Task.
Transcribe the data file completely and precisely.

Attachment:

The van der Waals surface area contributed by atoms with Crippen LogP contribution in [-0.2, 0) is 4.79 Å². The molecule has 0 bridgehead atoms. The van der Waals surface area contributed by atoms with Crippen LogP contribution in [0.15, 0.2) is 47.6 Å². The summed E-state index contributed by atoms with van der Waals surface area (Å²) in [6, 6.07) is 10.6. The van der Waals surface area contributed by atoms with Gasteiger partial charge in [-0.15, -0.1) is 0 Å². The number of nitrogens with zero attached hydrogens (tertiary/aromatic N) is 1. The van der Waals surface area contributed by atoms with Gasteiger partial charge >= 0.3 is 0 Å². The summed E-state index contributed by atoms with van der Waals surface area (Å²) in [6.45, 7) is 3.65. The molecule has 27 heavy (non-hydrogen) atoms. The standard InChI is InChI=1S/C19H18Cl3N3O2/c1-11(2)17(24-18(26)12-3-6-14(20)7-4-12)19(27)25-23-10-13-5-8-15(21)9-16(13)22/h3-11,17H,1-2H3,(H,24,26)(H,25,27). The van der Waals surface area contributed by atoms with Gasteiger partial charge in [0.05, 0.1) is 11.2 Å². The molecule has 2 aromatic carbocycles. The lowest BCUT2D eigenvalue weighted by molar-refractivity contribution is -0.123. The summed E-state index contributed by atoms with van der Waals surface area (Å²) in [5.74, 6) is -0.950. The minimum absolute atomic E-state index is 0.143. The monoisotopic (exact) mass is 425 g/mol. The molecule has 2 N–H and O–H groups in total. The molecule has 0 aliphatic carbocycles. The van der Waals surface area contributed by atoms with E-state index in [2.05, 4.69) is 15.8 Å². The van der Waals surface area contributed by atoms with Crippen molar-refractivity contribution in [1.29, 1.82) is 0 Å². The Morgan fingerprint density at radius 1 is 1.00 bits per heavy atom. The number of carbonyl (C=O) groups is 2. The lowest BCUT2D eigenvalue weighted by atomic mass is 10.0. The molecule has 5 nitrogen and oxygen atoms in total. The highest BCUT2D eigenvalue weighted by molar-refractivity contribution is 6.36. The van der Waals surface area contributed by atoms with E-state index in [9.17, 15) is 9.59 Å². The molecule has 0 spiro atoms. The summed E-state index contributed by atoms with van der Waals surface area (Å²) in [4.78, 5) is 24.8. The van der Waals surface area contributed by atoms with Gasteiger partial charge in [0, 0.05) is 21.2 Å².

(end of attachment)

The van der Waals surface area contributed by atoms with Crippen LogP contribution in [-0.2, 0) is 4.79 Å². The molecule has 0 bridgehead atoms. The van der Waals surface area contributed by atoms with Crippen LogP contribution in [0.15, 0.2) is 47.6 Å². The summed E-state index contributed by atoms with van der Waals surface area (Å²) in [6, 6.07) is 10.6. The van der Waals surface area contributed by atoms with Gasteiger partial charge in [-0.15, -0.1) is 0 Å². The number of nitrogens with zero attached hydrogens (tertiary/aromatic N) is 1. The van der Waals surface area contributed by atoms with Gasteiger partial charge >= 0.3 is 0 Å². The summed E-state index contributed by atoms with van der Waals surface area (Å²) in [6.45, 7) is 3.65. The molecule has 27 heavy (non-hydrogen) atoms. The standard InChI is InChI=1S/C19H18Cl3N3O2/c1-11(2)17(24-18(26)12-3-6-14(20)7-4-12)19(27)25-23-10-13-5-8-15(21)9-16(13)22/h3-11,17H,1-2H3,(H,24,26)(H,25,27). The van der Waals surface area contributed by atoms with Gasteiger partial charge in [0.05, 0.1) is 11.2 Å². The molecule has 2 aromatic carbocycles. The lowest BCUT2D eigenvalue weighted by molar-refractivity contribution is -0.123. The summed E-state index contributed by atoms with van der Waals surface area (Å²) in [5.74, 6) is -0.950. The minimum absolute atomic E-state index is 0.143. The monoisotopic (exact) mass is 425 g/mol. The molecule has 2 N–H and O–H groups in total. The molecule has 0 aliphatic carbocycles. The van der Waals surface area contributed by atoms with E-state index in [2.05, 4.69) is 15.8 Å². The van der Waals surface area contributed by atoms with Crippen molar-refractivity contribution in [1.29, 1.82) is 0 Å². The Morgan fingerprint density at radius 1 is 1.00 bits per heavy atom. The number of carbonyl (C=O) groups is 2. The lowest BCUT2D eigenvalue weighted by atomic mass is 10.0. The molecule has 5 nitrogen and oxygen atoms in total. The highest BCUT2D eigenvalue weighted by molar-refractivity contribution is 6.36. The van der Waals surface area contributed by atoms with E-state index in [9.17, 15) is 9.59 Å². The molecule has 0 spiro atoms. The summed E-state index contributed by atoms with van der Waals surface area (Å²) in [4.78, 5) is 24.8. The van der Waals surface area contributed by atoms with Gasteiger partial charge in [0, 0.05) is 21.2 Å².